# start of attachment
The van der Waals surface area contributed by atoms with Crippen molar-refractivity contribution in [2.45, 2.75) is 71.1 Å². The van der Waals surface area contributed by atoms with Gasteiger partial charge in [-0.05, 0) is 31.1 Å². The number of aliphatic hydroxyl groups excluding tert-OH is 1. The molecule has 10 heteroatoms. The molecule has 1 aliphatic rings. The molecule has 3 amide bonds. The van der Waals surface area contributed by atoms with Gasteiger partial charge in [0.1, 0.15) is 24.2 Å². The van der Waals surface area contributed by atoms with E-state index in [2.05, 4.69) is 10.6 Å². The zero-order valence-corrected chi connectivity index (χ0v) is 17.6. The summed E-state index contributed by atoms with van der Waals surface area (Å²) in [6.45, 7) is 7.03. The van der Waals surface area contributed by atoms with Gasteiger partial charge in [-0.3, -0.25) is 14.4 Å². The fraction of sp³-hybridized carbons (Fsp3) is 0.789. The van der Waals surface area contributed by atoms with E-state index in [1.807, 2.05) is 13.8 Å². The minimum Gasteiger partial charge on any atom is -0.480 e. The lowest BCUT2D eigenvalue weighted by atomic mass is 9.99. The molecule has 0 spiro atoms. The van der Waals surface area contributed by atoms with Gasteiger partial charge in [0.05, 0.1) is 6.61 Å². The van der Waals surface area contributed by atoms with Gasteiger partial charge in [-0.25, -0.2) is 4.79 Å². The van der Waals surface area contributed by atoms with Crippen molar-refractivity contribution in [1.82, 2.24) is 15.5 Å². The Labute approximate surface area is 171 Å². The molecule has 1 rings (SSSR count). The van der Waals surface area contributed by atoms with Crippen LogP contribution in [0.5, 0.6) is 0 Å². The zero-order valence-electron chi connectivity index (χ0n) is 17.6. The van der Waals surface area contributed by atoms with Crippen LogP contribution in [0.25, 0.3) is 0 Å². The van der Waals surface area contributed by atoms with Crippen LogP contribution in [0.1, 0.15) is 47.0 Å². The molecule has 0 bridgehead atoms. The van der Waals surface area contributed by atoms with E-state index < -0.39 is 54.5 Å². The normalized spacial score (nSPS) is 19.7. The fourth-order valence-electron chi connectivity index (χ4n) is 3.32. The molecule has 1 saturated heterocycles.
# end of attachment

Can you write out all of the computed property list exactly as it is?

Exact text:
The van der Waals surface area contributed by atoms with Crippen molar-refractivity contribution in [2.45, 2.75) is 71.1 Å². The van der Waals surface area contributed by atoms with Gasteiger partial charge in [-0.05, 0) is 31.1 Å². The number of aliphatic hydroxyl groups excluding tert-OH is 1. The molecule has 10 heteroatoms. The molecule has 1 aliphatic rings. The molecule has 3 amide bonds. The van der Waals surface area contributed by atoms with Gasteiger partial charge in [0.1, 0.15) is 24.2 Å². The van der Waals surface area contributed by atoms with E-state index in [2.05, 4.69) is 10.6 Å². The zero-order valence-corrected chi connectivity index (χ0v) is 17.6. The summed E-state index contributed by atoms with van der Waals surface area (Å²) in [6.45, 7) is 7.03. The van der Waals surface area contributed by atoms with Gasteiger partial charge in [-0.3, -0.25) is 14.4 Å². The fraction of sp³-hybridized carbons (Fsp3) is 0.789. The van der Waals surface area contributed by atoms with E-state index in [1.807, 2.05) is 13.8 Å². The minimum Gasteiger partial charge on any atom is -0.480 e. The lowest BCUT2D eigenvalue weighted by atomic mass is 9.99. The molecule has 0 spiro atoms. The van der Waals surface area contributed by atoms with Gasteiger partial charge in [0.05, 0.1) is 6.61 Å². The van der Waals surface area contributed by atoms with Gasteiger partial charge in [-0.25, -0.2) is 4.79 Å². The van der Waals surface area contributed by atoms with Crippen molar-refractivity contribution in [1.82, 2.24) is 15.5 Å². The Labute approximate surface area is 171 Å². The molecule has 1 rings (SSSR count). The van der Waals surface area contributed by atoms with Crippen LogP contribution in [0.5, 0.6) is 0 Å². The zero-order valence-electron chi connectivity index (χ0n) is 17.6. The van der Waals surface area contributed by atoms with Crippen LogP contribution in [0.25, 0.3) is 0 Å². The van der Waals surface area contributed by atoms with Crippen LogP contribution in [0.1, 0.15) is 47.0 Å². The molecule has 0 bridgehead atoms. The van der Waals surface area contributed by atoms with E-state index < -0.39 is 54.5 Å². The normalized spacial score (nSPS) is 19.7. The fourth-order valence-electron chi connectivity index (χ4n) is 3.32. The molecule has 1 saturated heterocycles.